Yesterday I discovered (via a tweet by Owen Stephens (https://web.archive.org/web/20120610133741/https://twitter.com/#!/ostephens?)) a very interesting document Personal names around the world (https://web.archive.org/web/20120610133741/http://www.w3.org/International/questions/qa-personal-names?) that discusses the following question:
How do people’s names differ around the world, and what are the implications of those differences on the design of forms, databases, ontologies, etc. for the Web?
The document was written by Richard Ishida (https://web.archive.org/web/20120610133741/http://rishida.net/?), Internationalization Activity Lead at the W3C (https://web.archive.org/web/20120610133741/http://www.w3.org/International/?) (World Wide Web Consortium). The document was published on July 26, and Richard was seeking comments until August 7 before finalizing the document.
The document is a good summary how names for people differ around the world, e.g. multiple family names (Spain, Latin America), no family name (Iceland), different ordering of names (China, Korea, Japan), non-latin characters in names (many countries), and other issues.
The second part of the document makes a few suggestions of how these variations in names could be handled on the web. The text should be required reading for anybody who is designing databases that handle international names – and there are a lot of them. A form that asks for first name, middle initial and last name will just not be appropriate for a lot of people.
I am lucky that my German name doesn’t contain any German umlauts (ä, ö, ü) or the letter ß, so I haven’t had any bad (or funny) experiences with my name. But I know that it can be a big problem for a lot of people. The result is that people end up having several spellings for their name, or write their name in ways that were not intended, e.g. a hyphen between the two family names in Spain. The name is something very personal, and I think the least we can do is to allow people to use their name appropriately.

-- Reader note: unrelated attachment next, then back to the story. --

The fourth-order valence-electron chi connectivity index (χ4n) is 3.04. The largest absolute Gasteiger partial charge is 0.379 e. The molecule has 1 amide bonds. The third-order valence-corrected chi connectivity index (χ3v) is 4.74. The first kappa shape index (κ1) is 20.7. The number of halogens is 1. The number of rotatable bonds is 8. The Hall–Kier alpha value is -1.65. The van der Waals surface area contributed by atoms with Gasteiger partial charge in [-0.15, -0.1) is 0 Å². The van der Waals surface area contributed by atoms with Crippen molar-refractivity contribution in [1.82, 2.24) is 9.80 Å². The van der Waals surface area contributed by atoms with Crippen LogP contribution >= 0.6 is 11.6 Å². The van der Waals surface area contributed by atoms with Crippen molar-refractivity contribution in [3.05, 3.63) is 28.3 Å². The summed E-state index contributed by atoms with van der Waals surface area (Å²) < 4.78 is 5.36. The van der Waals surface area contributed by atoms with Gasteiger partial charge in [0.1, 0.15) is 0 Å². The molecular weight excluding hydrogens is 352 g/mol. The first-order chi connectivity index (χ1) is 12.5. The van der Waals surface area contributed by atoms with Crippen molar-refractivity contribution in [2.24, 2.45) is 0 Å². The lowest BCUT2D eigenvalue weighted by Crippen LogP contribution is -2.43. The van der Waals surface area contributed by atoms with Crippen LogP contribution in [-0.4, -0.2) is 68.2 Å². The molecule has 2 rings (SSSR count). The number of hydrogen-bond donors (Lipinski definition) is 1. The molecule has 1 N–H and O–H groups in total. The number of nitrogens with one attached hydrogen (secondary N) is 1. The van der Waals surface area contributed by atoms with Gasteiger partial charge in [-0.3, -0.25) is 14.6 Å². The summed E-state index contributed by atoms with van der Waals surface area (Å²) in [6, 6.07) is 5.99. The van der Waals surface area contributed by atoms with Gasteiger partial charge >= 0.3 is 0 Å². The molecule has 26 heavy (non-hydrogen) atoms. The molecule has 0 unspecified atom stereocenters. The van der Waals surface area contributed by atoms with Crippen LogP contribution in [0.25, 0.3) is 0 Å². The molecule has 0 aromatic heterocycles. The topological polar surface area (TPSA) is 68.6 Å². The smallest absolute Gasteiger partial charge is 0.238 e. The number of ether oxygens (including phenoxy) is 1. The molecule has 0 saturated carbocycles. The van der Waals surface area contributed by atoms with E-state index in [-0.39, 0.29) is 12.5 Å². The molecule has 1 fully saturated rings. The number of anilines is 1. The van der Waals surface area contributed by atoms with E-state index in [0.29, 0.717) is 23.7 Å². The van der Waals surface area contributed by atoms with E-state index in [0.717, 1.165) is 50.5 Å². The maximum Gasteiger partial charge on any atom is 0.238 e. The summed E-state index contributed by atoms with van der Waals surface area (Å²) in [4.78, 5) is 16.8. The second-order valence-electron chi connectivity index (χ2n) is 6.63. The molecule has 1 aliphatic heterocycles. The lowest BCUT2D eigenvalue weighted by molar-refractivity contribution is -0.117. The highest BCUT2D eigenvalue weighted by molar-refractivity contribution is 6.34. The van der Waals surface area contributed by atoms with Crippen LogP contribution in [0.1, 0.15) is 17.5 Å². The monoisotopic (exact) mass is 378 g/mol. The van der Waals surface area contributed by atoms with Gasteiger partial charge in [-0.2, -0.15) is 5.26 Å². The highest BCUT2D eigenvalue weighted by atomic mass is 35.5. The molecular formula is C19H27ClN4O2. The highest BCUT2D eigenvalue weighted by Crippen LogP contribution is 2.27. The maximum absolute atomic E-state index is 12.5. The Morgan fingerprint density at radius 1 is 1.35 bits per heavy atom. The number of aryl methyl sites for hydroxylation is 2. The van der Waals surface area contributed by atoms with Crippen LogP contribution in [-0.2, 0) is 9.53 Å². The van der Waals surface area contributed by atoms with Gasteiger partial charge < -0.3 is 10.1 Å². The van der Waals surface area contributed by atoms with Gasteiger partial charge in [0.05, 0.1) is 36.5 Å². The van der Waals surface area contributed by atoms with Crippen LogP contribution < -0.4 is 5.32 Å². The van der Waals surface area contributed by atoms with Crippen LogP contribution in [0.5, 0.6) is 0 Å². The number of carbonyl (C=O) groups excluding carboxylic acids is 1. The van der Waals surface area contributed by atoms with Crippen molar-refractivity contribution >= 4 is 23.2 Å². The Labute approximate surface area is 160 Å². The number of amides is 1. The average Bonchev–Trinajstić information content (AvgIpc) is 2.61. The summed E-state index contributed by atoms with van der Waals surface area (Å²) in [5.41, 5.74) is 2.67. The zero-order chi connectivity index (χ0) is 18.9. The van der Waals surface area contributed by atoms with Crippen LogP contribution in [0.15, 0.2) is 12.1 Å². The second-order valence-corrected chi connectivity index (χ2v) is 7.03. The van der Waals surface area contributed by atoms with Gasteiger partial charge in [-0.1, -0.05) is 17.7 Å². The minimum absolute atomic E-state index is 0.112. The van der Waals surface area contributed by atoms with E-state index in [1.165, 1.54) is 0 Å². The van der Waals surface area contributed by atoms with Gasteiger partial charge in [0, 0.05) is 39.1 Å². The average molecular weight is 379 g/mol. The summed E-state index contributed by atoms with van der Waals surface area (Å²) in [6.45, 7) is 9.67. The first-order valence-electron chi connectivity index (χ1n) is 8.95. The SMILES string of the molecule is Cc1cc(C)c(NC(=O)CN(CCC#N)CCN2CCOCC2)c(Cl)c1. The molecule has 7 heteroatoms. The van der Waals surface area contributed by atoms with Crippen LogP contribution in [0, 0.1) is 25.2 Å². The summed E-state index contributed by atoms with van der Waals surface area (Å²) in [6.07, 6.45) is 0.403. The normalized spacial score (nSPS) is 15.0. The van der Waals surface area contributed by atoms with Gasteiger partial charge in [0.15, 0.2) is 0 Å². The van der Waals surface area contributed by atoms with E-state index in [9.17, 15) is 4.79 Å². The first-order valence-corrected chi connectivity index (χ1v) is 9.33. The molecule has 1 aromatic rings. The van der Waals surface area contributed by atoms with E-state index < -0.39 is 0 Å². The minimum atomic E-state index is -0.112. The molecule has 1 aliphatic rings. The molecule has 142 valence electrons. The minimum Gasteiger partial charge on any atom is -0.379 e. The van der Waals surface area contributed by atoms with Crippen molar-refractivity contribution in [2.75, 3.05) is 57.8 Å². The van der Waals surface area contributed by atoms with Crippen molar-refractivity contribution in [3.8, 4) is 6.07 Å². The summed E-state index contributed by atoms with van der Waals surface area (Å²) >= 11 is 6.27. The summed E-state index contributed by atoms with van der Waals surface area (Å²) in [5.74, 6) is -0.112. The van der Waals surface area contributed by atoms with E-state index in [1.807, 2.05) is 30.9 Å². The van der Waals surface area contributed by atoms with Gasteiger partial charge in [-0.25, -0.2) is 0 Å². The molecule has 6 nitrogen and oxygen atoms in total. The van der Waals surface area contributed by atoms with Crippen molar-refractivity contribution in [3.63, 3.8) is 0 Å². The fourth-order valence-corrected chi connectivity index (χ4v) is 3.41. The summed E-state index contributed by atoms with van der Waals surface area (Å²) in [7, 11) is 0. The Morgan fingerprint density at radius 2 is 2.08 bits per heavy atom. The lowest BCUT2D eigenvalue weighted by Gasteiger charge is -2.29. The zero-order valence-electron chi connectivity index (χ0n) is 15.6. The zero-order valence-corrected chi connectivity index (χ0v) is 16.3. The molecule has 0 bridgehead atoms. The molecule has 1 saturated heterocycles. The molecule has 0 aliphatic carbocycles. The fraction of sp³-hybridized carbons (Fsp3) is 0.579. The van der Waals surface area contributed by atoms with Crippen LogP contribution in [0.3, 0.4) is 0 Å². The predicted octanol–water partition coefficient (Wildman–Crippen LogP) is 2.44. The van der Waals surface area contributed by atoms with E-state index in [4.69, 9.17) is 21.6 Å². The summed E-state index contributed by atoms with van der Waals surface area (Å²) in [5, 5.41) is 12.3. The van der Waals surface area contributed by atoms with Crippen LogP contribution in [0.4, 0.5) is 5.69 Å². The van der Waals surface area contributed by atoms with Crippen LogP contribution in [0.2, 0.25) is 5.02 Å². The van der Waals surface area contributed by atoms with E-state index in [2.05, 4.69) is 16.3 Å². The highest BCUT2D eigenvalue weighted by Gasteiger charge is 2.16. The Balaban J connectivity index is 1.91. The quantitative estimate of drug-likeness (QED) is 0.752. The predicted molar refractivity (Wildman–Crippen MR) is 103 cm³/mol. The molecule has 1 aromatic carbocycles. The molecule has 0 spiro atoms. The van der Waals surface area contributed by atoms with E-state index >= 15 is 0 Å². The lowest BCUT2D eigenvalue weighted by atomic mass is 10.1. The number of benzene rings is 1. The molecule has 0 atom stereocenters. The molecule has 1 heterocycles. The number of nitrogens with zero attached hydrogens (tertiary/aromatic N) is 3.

Science is probably no better or worse in this regard than other domains. If we are lucky, we find a journal that prints our name correctly, or have a database that understands that ü should be sorted as ue. But for the most part, this seems to be an unresolved issue. And I don’t want everybody to start using a first name and last name in that order and only with ASCII or latin characters. That would be boring. So please start thinking about this issue when you design systems that use personal names, and use the W3C document by Richard Ishida as a starting point.
Disclaimer: I sit on the Board of Directors of the Open Researcher & Contributor ID (ORCID) initiative which aims to help solve this and related problems.